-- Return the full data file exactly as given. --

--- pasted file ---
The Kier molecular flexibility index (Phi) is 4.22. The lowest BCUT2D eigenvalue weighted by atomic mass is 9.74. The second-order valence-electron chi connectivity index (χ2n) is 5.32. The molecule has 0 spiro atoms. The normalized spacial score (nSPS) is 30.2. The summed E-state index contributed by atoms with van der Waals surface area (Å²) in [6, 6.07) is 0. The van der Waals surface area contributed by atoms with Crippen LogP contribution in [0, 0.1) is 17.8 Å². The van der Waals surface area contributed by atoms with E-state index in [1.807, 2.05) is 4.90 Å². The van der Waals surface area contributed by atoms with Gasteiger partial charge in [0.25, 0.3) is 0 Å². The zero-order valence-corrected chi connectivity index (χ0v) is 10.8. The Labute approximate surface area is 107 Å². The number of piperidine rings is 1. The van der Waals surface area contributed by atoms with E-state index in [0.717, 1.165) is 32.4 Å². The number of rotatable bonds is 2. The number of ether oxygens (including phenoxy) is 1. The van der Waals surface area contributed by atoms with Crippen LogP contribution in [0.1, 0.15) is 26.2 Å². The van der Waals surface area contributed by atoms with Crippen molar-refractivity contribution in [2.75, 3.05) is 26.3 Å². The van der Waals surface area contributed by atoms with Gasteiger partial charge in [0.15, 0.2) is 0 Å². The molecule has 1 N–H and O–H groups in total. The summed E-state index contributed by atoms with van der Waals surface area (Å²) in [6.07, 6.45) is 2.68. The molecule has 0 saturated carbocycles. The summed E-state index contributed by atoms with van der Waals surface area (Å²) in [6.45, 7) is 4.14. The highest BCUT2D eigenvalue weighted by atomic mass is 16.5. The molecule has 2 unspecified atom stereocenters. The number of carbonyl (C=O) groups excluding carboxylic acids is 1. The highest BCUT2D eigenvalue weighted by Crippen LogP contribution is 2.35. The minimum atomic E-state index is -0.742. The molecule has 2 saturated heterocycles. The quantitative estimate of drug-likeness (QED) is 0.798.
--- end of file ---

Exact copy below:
The Kier molecular flexibility index (Phi) is 4.22. The lowest BCUT2D eigenvalue weighted by atomic mass is 9.74. The second-order valence-electron chi connectivity index (χ2n) is 5.32. The molecule has 0 spiro atoms. The normalized spacial score (nSPS) is 30.2. The summed E-state index contributed by atoms with van der Waals surface area (Å²) in [6, 6.07) is 0. The van der Waals surface area contributed by atoms with Crippen LogP contribution in [0, 0.1) is 17.8 Å². The van der Waals surface area contributed by atoms with E-state index in [1.807, 2.05) is 4.90 Å². The van der Waals surface area contributed by atoms with Gasteiger partial charge in [0.25, 0.3) is 0 Å². The zero-order valence-corrected chi connectivity index (χ0v) is 10.8. The Labute approximate surface area is 107 Å². The number of piperidine rings is 1. The van der Waals surface area contributed by atoms with E-state index in [0.717, 1.165) is 32.4 Å². The number of rotatable bonds is 2. The number of ether oxygens (including phenoxy) is 1. The van der Waals surface area contributed by atoms with Crippen LogP contribution in [0.1, 0.15) is 26.2 Å². The van der Waals surface area contributed by atoms with Crippen molar-refractivity contribution in [2.75, 3.05) is 26.3 Å². The van der Waals surface area contributed by atoms with Gasteiger partial charge in [0.15, 0.2) is 0 Å². The molecule has 1 N–H and O–H groups in total. The summed E-state index contributed by atoms with van der Waals surface area (Å²) in [6.07, 6.45) is 2.68. The molecule has 0 saturated carbocycles. The summed E-state index contributed by atoms with van der Waals surface area (Å²) in [6.45, 7) is 4.14. The highest BCUT2D eigenvalue weighted by atomic mass is 16.5. The molecule has 2 unspecified atom stereocenters. The number of carbonyl (C=O) groups excluding carboxylic acids is 1. The highest BCUT2D eigenvalue weighted by Crippen LogP contribution is 2.35. The minimum atomic E-state index is -0.742. The molecule has 2 saturated heterocycles. The quantitative estimate of drug-likeness (QED) is 0.798.